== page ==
Different approaches for delivery of Intermittent Preventive Treatment (IPT) to pregnant women in Burkina Faso
- Alphonse Ouédraogo†1,
- Sheick O Coulibaly†2, 3,
- Amidou Diarra1,
- Abdoulaye Traoré1,
- Sodiomon B Sirima1, 4 and
- Pascal Magnussen5
© Ouédraogo et al; licensee BioMed Central Ltd. 2010
Published: 20 October 2010
In Africa the burden of malaria in pregnancy is highest in rural areas. In many Sub-Saharan African countries, IPTp/SP is being adopted to replace chloroquine (CQ) chemoprophylaxis shown to be inefficacious. Many publications showed a very poor compliance with CQ chemoprophylaxis among pregnant women and might explain the failure of this preventive strategy rather than increased levels of CQ resistance. In this study, we compare three approaches of IPTp/SP delivery to pregnant women in term of improving coverage and compliance. These three approaches are: i) Passive health centre services, ii) Extended delivery outreach services, iii) Community based distribution delivery approach.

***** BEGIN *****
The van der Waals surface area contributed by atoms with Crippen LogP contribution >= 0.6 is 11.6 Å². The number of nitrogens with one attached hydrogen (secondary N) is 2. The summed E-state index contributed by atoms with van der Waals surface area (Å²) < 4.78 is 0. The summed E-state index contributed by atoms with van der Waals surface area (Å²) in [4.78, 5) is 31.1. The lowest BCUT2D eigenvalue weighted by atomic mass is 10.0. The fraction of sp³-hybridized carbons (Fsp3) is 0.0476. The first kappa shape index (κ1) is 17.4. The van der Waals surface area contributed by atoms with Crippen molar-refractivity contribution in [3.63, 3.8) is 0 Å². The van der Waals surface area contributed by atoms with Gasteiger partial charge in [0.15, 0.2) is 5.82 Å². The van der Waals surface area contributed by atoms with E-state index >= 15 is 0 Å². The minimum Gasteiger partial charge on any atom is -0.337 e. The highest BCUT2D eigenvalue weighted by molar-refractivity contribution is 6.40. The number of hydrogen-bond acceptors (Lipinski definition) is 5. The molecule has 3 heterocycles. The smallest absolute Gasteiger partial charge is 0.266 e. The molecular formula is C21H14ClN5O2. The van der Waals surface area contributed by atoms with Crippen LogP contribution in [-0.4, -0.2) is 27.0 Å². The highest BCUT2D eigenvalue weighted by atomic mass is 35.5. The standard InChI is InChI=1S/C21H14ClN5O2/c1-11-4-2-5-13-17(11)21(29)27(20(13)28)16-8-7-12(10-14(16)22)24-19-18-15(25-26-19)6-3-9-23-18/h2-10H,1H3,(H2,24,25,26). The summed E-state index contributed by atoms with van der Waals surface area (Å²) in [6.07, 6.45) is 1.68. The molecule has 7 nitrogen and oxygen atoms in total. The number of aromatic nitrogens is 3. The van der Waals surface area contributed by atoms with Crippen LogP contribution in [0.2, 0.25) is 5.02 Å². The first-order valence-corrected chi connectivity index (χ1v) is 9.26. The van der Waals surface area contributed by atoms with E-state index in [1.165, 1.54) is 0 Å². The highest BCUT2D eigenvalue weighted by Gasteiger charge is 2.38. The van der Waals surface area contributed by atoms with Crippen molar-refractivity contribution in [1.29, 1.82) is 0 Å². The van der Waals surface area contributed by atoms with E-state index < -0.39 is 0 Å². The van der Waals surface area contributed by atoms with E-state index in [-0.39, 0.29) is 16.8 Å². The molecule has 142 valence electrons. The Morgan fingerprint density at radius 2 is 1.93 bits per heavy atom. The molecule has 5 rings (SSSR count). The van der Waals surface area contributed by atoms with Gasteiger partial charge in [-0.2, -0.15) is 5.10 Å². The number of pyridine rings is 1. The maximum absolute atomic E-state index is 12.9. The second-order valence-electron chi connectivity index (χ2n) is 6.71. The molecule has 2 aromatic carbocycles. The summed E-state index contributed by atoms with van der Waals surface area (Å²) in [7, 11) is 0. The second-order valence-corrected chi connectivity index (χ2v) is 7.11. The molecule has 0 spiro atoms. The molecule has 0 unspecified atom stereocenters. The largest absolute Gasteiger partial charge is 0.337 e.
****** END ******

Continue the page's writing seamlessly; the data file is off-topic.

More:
Materials and methods
The study was taking place in the health district of Saponé. A total of 12/14 sub-districts were randomly selected. Each community clinic and its catchments areas were considered as a cluster. Clusters were also randomly assigned to 2 interventions and 1 control arms; 4 clusters were assigned to each arm. Two cross sectional surveys were planned to measure key outcome indicators; one at the beginning (pre-intervention) of the trial and the second one at the end of the study (post-intervention). Clinical & biological data were collected (parasitemia & haemoglobin).
Therefore a combination of health facility-based and community-based approaches might be needed to maximise the impact of IPTp.
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